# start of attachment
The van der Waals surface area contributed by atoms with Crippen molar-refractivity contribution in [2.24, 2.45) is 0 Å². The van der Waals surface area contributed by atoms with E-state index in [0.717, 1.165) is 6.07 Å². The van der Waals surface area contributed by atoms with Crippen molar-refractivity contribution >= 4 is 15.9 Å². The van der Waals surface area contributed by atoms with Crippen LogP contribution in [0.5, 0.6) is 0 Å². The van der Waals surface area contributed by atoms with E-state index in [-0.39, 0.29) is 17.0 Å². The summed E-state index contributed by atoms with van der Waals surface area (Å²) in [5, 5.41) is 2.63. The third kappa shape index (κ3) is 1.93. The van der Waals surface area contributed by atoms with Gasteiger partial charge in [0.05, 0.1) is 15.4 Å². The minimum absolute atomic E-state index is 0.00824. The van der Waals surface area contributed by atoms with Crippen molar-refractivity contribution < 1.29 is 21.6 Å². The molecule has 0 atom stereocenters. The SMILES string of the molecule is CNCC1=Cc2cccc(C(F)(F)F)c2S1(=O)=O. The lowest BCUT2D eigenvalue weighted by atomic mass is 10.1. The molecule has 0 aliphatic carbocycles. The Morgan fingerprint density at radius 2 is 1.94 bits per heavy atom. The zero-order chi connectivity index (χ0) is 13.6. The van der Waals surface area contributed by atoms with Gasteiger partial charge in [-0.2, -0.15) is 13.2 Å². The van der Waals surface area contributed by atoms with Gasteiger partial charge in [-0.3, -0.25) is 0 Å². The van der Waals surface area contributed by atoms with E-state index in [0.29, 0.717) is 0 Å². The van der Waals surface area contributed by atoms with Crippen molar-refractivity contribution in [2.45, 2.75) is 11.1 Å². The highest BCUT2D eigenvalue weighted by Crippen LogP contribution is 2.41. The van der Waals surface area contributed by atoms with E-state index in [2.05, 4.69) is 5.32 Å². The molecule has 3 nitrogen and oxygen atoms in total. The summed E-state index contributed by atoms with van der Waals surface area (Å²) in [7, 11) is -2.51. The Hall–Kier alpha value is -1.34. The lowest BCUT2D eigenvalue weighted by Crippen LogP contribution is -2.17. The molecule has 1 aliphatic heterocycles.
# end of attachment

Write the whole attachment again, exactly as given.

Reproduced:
The van der Waals surface area contributed by atoms with Crippen molar-refractivity contribution in [2.24, 2.45) is 0 Å². The van der Waals surface area contributed by atoms with E-state index in [0.717, 1.165) is 6.07 Å². The van der Waals surface area contributed by atoms with Crippen molar-refractivity contribution >= 4 is 15.9 Å². The van der Waals surface area contributed by atoms with Crippen LogP contribution in [0.5, 0.6) is 0 Å². The van der Waals surface area contributed by atoms with E-state index in [-0.39, 0.29) is 17.0 Å². The summed E-state index contributed by atoms with van der Waals surface area (Å²) in [5, 5.41) is 2.63. The third kappa shape index (κ3) is 1.93. The van der Waals surface area contributed by atoms with Gasteiger partial charge in [0.05, 0.1) is 15.4 Å². The minimum absolute atomic E-state index is 0.00824. The van der Waals surface area contributed by atoms with Crippen molar-refractivity contribution < 1.29 is 21.6 Å². The molecule has 0 atom stereocenters. The SMILES string of the molecule is CNCC1=Cc2cccc(C(F)(F)F)c2S1(=O)=O. The lowest BCUT2D eigenvalue weighted by atomic mass is 10.1. The molecule has 0 aliphatic carbocycles. The Morgan fingerprint density at radius 2 is 1.94 bits per heavy atom. The zero-order chi connectivity index (χ0) is 13.6. The van der Waals surface area contributed by atoms with Gasteiger partial charge in [-0.2, -0.15) is 13.2 Å². The van der Waals surface area contributed by atoms with Gasteiger partial charge in [-0.3, -0.25) is 0 Å². The van der Waals surface area contributed by atoms with E-state index in [0.29, 0.717) is 0 Å². The van der Waals surface area contributed by atoms with Crippen molar-refractivity contribution in [2.45, 2.75) is 11.1 Å². The highest BCUT2D eigenvalue weighted by Crippen LogP contribution is 2.41. The van der Waals surface area contributed by atoms with E-state index in [2.05, 4.69) is 5.32 Å². The molecule has 3 nitrogen and oxygen atoms in total. The summed E-state index contributed by atoms with van der Waals surface area (Å²) in [7, 11) is -2.51. The Hall–Kier alpha value is -1.34. The lowest BCUT2D eigenvalue weighted by Crippen LogP contribution is -2.17. The molecule has 1 aliphatic heterocycles.